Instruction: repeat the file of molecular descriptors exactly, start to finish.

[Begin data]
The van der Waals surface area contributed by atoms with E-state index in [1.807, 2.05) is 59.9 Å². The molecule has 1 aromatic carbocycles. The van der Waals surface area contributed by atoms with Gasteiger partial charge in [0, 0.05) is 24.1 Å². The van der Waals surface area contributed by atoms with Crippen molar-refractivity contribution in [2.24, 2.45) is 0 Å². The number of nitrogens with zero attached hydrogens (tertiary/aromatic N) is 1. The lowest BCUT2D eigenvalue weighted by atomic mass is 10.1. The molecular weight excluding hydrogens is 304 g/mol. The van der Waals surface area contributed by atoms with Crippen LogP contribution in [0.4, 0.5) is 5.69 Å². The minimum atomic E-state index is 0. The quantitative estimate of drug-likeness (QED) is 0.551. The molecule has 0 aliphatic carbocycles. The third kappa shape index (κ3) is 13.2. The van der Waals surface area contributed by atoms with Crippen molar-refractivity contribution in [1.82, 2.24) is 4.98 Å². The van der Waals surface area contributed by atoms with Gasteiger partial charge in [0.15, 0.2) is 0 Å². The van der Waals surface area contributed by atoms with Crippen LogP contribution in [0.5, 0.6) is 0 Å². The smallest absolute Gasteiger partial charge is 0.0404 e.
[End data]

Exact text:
The van der Waals surface area contributed by atoms with E-state index in [1.807, 2.05) is 59.9 Å². The molecule has 1 aromatic carbocycles. The van der Waals surface area contributed by atoms with Gasteiger partial charge in [0, 0.05) is 24.1 Å². The van der Waals surface area contributed by atoms with Crippen molar-refractivity contribution in [2.24, 2.45) is 0 Å². The number of nitrogens with zero attached hydrogens (tertiary/aromatic N) is 1. The lowest BCUT2D eigenvalue weighted by atomic mass is 10.1. The molecular weight excluding hydrogens is 304 g/mol. The van der Waals surface area contributed by atoms with Crippen LogP contribution in [0.4, 0.5) is 5.69 Å². The minimum atomic E-state index is 0. The quantitative estimate of drug-likeness (QED) is 0.551. The molecule has 0 aliphatic carbocycles. The third kappa shape index (κ3) is 13.2. The van der Waals surface area contributed by atoms with Crippen molar-refractivity contribution in [1.82, 2.24) is 4.98 Å². The van der Waals surface area contributed by atoms with Gasteiger partial charge in [0.15, 0.2) is 0 Å². The van der Waals surface area contributed by atoms with Crippen LogP contribution in [0.5, 0.6) is 0 Å². The smallest absolute Gasteiger partial charge is 0.0404 e.